A legislative committee yesterday approved an amendment to the Anti-Corruption Act (貪污治罪條例) that would impose a maximum prison term of three years and a fine of NT$500,000 on people who attempt to bribe government officials.
In its current form, the act only punishes government officials taking bribes, but not people who offer bribes.
The Ministry of Justice said the amendment, which it initiated, could deter people from offering bribes to public officials and help weed out corruption.
The amendment was approved by the Judiciary and Organic Laws and Statutes Committee and still has to be approved by the full legislature.
Minister of Justice Tseng Yung-fu (曾勇夫) told reporters that the practice of public school presidents taking money from people who are looking for jobs as teachers was rampant.
While the current law only punishes public school presidents, the amendment would also punish bribers and could deter bribery, Tseng said.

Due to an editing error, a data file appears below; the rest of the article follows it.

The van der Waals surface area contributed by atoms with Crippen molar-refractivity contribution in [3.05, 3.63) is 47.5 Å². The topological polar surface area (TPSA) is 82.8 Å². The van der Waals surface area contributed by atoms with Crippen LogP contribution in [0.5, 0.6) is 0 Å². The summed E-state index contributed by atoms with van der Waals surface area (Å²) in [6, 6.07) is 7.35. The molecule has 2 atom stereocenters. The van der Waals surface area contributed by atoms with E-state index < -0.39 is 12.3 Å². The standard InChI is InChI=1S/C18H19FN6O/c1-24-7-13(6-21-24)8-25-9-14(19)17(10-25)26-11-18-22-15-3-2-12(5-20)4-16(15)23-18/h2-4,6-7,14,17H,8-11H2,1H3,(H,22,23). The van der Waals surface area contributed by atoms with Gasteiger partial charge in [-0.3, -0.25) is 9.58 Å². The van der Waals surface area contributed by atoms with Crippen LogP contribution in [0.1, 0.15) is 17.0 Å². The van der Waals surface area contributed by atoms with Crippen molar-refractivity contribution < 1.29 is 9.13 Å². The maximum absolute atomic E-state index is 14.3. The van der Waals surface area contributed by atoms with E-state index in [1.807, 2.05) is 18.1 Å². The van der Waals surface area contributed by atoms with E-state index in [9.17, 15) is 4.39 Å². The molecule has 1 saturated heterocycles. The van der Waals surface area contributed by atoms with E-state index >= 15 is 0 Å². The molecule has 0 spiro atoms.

Some people think it is better to offer hongbao (red envelopes containing cash) to public officials when doing business with the government, but the new law could discourage them from doing so, Tseng added.
Deputy Minister of Justice Chen Shou-huang (陳守煌) said some construction companies were used to offering bribes to public officials to ensure “smooth” progress for their projects, but the amendment would make such behavior “criminal.”
In 2009, several bank executives were accused of bribing former president Chen Shui-bian (陳水扁) into pressuring the Ministry of Finance to approve mergers during the second phase of financial reforms, but while Chen was indicted for taking bribes, the bank executives were not charged.
Chen Shou-huang said the ministry proposed the amendment to stop such unfair practices.